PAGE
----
Thank you. I am constantly trying to plan my life after graduation which has led to unwanted stress and plenty of tear-filled nights. But you’re completely right when you say that the correct path will reveal itself in time once the planning stops. That’s probably the most important thing I’ve learned, and I am grateful to you for reminding me. Thank you for taking the time to write this beautiful, supportive, and influential post. As so many other people have said, we needed this.

  • Zackary Overstreet

    Awesome blog! Loving it!

  • This. This is so beautiful and true and precisely what I needed right now. Thank you for these words. A million times.

  • Kelsey,

    Thank you so much to take the time to write this for all the Sarah’s out here. As a person, we go through many stages in our lives that we feel scared and frustrated and unsure. I graduated from college just over a year ago and just recently came to terms with the idea that it’s ok if you don’t have everything figured out all the time. I am discovering that that small step towards acceptance can have a drastic change (for the better) on how I view things and my attitude.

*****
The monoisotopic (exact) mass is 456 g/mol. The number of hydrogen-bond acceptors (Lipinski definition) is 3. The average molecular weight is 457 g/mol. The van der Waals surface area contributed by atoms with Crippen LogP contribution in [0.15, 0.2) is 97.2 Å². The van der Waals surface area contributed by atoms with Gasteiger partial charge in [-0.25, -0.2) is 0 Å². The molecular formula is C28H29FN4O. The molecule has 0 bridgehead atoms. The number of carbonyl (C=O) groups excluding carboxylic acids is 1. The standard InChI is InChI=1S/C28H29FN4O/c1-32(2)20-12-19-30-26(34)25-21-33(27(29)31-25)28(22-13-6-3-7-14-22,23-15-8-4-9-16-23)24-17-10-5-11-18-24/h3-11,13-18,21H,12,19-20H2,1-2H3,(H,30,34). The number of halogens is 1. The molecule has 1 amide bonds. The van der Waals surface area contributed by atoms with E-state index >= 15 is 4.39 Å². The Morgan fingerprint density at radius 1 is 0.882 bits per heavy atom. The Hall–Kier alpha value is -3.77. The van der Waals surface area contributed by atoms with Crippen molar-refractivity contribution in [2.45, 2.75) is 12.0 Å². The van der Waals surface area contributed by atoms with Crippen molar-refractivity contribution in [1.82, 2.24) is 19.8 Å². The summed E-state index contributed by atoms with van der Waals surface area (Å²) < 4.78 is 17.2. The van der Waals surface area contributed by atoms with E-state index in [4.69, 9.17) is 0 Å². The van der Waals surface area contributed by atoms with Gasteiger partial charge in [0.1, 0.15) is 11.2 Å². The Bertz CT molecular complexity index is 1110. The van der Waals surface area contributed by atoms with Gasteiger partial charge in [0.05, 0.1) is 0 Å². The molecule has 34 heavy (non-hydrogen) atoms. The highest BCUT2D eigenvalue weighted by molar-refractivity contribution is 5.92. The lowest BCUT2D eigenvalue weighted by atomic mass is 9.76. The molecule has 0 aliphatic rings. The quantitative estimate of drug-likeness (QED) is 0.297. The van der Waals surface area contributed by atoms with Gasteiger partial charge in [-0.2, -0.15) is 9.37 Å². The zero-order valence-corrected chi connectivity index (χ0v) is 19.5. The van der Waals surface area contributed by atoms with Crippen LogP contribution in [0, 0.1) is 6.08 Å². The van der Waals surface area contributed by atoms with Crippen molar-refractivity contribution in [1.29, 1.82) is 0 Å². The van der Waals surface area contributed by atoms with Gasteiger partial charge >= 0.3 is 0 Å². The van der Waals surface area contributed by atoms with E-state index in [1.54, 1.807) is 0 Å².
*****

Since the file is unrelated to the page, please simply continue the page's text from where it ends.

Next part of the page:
The encouragement and support you mentioned would not have resonated with me a few months ago. But once I allowed myself to stop wallowing in self pity and recognize all my blessings and accomplishments I was able to gain some perspective. I came to the conclusion that it’s ok to feel down and upset and lost. When you are ready to be happy and see the good in things, you will. I’m not exactly at the point where I’m thankful for the hard times I went through, but I do know that they have helped me get to where I am now. I’m not yet where I want to be, but I am really really close. And that is exciting and makes me happy.

    So thanks for your words. It’s always nice to know that there’s kindred out there that has your back, even in spirit.

    Chrissy

  • Kim

    I never thought a food blog would fill both my eyes and heart like yours has today, but here we are. My name is Kim but I’m a Sarah too, and I just felt compelled to say thank you. You’re almost as young as me and while I’ve had a remarkably easy go at it on the decision making front, I’m bookmarking this post for when I’m not. It can be so scary to think of the cold beds and still nights and hot tears–or worse–that almost certainly lie ahead, but just the right words can make them feel less like monsters and more like mentors, so again, thank you.